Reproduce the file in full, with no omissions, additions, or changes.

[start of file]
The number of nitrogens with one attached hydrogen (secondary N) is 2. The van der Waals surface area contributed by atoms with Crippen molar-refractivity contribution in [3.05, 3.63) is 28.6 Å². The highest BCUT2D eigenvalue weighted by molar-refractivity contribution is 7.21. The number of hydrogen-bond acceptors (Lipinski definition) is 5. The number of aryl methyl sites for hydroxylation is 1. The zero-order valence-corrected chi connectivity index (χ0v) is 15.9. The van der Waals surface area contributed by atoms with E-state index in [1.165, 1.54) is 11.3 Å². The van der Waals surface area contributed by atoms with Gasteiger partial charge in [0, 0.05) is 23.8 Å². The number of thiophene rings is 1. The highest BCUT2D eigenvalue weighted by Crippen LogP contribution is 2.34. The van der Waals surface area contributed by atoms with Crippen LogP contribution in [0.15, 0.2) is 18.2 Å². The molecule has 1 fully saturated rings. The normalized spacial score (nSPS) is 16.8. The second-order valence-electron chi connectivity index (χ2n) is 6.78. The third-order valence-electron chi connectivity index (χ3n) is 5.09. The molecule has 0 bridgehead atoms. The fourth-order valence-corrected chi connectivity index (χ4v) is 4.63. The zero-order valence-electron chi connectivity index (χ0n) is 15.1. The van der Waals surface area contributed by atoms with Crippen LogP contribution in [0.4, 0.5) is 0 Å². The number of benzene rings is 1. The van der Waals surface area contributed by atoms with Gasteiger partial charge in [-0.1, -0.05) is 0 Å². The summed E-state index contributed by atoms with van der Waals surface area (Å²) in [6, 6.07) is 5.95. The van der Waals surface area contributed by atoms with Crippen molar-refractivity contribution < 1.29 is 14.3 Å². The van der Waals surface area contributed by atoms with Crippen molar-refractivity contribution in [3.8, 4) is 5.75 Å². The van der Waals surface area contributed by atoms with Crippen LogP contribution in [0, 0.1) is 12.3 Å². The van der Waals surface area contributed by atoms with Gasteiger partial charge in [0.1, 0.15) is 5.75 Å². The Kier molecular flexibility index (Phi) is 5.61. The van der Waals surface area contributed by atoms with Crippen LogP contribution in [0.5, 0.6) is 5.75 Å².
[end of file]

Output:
The number of nitrogens with one attached hydrogen (secondary N) is 2. The van der Waals surface area contributed by atoms with Crippen molar-refractivity contribution in [3.05, 3.63) is 28.6 Å². The highest BCUT2D eigenvalue weighted by molar-refractivity contribution is 7.21. The number of hydrogen-bond acceptors (Lipinski definition) is 5. The number of aryl methyl sites for hydroxylation is 1. The zero-order valence-corrected chi connectivity index (χ0v) is 15.9. The van der Waals surface area contributed by atoms with E-state index in [1.165, 1.54) is 11.3 Å². The van der Waals surface area contributed by atoms with Gasteiger partial charge in [0, 0.05) is 23.8 Å². The number of thiophene rings is 1. The highest BCUT2D eigenvalue weighted by Crippen LogP contribution is 2.34. The van der Waals surface area contributed by atoms with Crippen LogP contribution in [0.15, 0.2) is 18.2 Å². The molecule has 1 fully saturated rings. The normalized spacial score (nSPS) is 16.8. The second-order valence-electron chi connectivity index (χ2n) is 6.78. The third-order valence-electron chi connectivity index (χ3n) is 5.09. The molecule has 0 bridgehead atoms. The fourth-order valence-corrected chi connectivity index (χ4v) is 4.63. The zero-order valence-electron chi connectivity index (χ0n) is 15.1. The van der Waals surface area contributed by atoms with Crippen LogP contribution in [0.4, 0.5) is 0 Å². The number of benzene rings is 1. The van der Waals surface area contributed by atoms with Gasteiger partial charge in [-0.1, -0.05) is 0 Å². The summed E-state index contributed by atoms with van der Waals surface area (Å²) in [6, 6.07) is 5.95. The van der Waals surface area contributed by atoms with Crippen molar-refractivity contribution < 1.29 is 14.3 Å². The van der Waals surface area contributed by atoms with Crippen molar-refractivity contribution in [3.8, 4) is 5.75 Å². The van der Waals surface area contributed by atoms with Crippen LogP contribution in [0, 0.1) is 12.3 Å². The van der Waals surface area contributed by atoms with Gasteiger partial charge in [0.1, 0.15) is 5.75 Å². The Kier molecular flexibility index (Phi) is 5.61. The van der Waals surface area contributed by atoms with Crippen LogP contribution in [0.5, 0.6) is 5.75 Å².